Complex Regional Pain Syndrome (CRPS)
What is Complex Regional Pain Syndrome?
Complex Regional Pain Syndrome (CRPS) is a constellation of symptoms, the hallmark of which is pain out of proportion to an injury, involving an extremity of the body. It commonly involves the hand, arm, foot, or lower leg. The cause of CRPS is unknown, and all aspects of the disease, from diagnosis to treatment are constantly being re-defined as physicians and researchers attempt to better understand the illness.
What causes Complex Regional Pain Syndrome?
There are currently two recognized types of CRPS. Both types involve injury to the affected limb. Type I is caused by indirect, presumed, trauma to the nerves of an extremity. Type II is caused by a well-defined, direct injury to a specific nerve (or nerves) in the extremity. Type I accounts for the vast majority of cases of CRPS.
In Type I CRPS, nerve damage does not occur directly, but the healing and inflammatory response to injury is thought to affect nerve function. One cause of type I CRPS is immobilization. Immobilization may occur iatrogenically by the placement of a plaster cast following a fracture, or may occur in the patient who protectively guards the limb following a minor injury. For this reason, frozen shoulder syndrome and biceps tendinitis are linked to CRPS of the hand. Crush injuries to an extremity, or soft tissue injuries, like a sprain or strain, have been shown to cause type I CRPS.
Type II CRPS results from direct injury to a specific nerve. An example would be a severed nerve due to an amputation or nerve damage sustained from a fracture.
What are the symptoms of Complex Regional Pain Syndrome?
Pain which is out of proportion to the injury sustained is the hallmark of CRPS. The pain is described as burning, stinging, tingling, or throbbing and is worse when the affected limb is moved. The pain is not limited to the distribution of a single nerve or group of nerves as would be expected with a nerve injury, but instead involves a region of the extremity which cannot be explained by nervous system innervation. Mobility may be decreased due to pain with movement, and the patient may claim extreme mental focus is needed to make the limb to move. Movement of the limb causes marked fatigue. Swelling, increased sweating, and temperature changes of the skin are also common, with both warmth and chill experienced. Some experience discoloration of the skin and changes in the hair and nails of the affected extremity.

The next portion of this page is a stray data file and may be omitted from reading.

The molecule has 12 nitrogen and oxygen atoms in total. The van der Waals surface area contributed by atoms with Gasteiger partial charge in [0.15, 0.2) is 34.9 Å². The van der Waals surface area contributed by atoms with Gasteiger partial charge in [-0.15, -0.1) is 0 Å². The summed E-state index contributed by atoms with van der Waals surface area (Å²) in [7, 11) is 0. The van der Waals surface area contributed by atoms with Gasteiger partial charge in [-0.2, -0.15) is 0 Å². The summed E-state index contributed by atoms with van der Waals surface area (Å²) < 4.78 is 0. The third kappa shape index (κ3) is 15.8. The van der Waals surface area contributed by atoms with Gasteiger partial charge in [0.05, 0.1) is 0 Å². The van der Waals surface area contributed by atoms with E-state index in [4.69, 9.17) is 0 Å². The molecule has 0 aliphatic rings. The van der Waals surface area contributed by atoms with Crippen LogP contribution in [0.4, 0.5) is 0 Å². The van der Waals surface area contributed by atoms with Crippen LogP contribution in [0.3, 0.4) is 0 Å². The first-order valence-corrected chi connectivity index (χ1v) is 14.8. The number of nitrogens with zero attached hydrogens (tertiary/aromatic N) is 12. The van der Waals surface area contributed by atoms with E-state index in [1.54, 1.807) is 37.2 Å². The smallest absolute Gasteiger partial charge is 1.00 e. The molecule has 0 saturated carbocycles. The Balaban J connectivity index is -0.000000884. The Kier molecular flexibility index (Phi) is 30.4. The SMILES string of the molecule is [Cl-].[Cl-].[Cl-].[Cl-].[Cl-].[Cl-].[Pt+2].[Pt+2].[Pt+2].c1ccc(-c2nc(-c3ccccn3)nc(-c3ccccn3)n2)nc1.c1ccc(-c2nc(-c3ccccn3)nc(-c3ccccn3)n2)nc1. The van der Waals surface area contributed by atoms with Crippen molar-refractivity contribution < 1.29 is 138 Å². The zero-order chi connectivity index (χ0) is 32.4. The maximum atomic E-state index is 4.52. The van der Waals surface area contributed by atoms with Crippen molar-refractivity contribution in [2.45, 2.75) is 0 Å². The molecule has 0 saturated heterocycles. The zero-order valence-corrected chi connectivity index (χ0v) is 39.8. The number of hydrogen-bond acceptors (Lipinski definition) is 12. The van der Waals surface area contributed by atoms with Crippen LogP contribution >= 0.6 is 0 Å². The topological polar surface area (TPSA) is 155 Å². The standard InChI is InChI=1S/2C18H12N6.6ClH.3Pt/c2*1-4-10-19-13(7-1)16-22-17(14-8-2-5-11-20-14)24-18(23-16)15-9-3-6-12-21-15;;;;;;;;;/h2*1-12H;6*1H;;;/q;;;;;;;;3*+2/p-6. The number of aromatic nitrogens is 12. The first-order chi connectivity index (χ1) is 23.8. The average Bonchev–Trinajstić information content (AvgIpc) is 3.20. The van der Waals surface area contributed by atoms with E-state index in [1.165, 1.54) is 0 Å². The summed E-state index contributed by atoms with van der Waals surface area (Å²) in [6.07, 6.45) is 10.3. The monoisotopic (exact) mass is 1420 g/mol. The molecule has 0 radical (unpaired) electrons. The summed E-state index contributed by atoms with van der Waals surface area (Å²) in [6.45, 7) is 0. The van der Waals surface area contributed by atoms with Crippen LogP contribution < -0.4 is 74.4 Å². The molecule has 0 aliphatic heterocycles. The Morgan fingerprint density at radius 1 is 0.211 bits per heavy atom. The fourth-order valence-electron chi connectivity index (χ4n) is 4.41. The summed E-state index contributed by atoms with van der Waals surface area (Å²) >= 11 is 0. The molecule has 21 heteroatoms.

Symptoms may begin immediately to weeks after the traumatic event. Most cases of Type I CRPS will resolve within 18 months, those which last longer have a poorer prognosis.
How is Complex Regional Pain Syndrome Diagnosed?
CRPS is a diagnosis of exclusion. All other explanations for the symptoms must be excluded. A complete workup should be performed to exclude nervous system disease, vascular disorders, psychological disorders, metabolic disorders, autoimmune disorders, infectious disease, and exposure to toxins.
A full panel of blood tests will help rule out many other possible diagnoses. Electromyography and Nerve Conduction studies, along with vascular studies of the affected limb will be helpful. X rays, bone scans, and MRI are employed to look at the bony and soft tissue changes that may occur in CRPS. While not diagnostic of the condition, these findings will help guide treatment options.
Quantitative Sensory Testing can objectively document hot and cold sensation and pain response. Autonomic Function Testing can measure skin temperature changes and the sweating response seen in CRPS.
How is Complex Regional Pain Syndrome Treated?
The pain and dysfunction of CRPS can be lessened with pain medications. Over the counter pain medications or prescription pain relievers may be used depending on severity. Sometimes, opioid narcotics may be needed to adequately control pain. Oral corticosteroids, given for a short period of time, improve symptoms. Some antidepressant medications and anti-epileptic medications have proven useful in pain caused by damaged nerves and work well in CRPS.
Anesthetics can be administered intravenously or transcutaneously in a nerve block to alleviate pain.
Physical therapy is useful to restore or maintain range of motion of the affected limb.
In refractory cases of pain, a transcutaneous electrical nerve stimulation (TENS) device may be placed, which is thought to block the ability of the nerve to sense pain. A series of stellate ganglion nerve blocks in the neck is usually beneficial.
Options for surgical relief include placement of a spinal cord stimulator or surgical sympathectomy.
How can Dr. Knight help you with CRPS?
CRPS is one of the most debilitating pain conditions in the world, and Dr. Knight recognizes this fact and will work hard to make sure that you are relieved of your pain. Dr. Knight a long with his pain management colleagues will greesively treat this condition to the best of their ability until a reasonable progress is made, and the pain is controlled as much as medically possible and through aggressive therapy, function returned.
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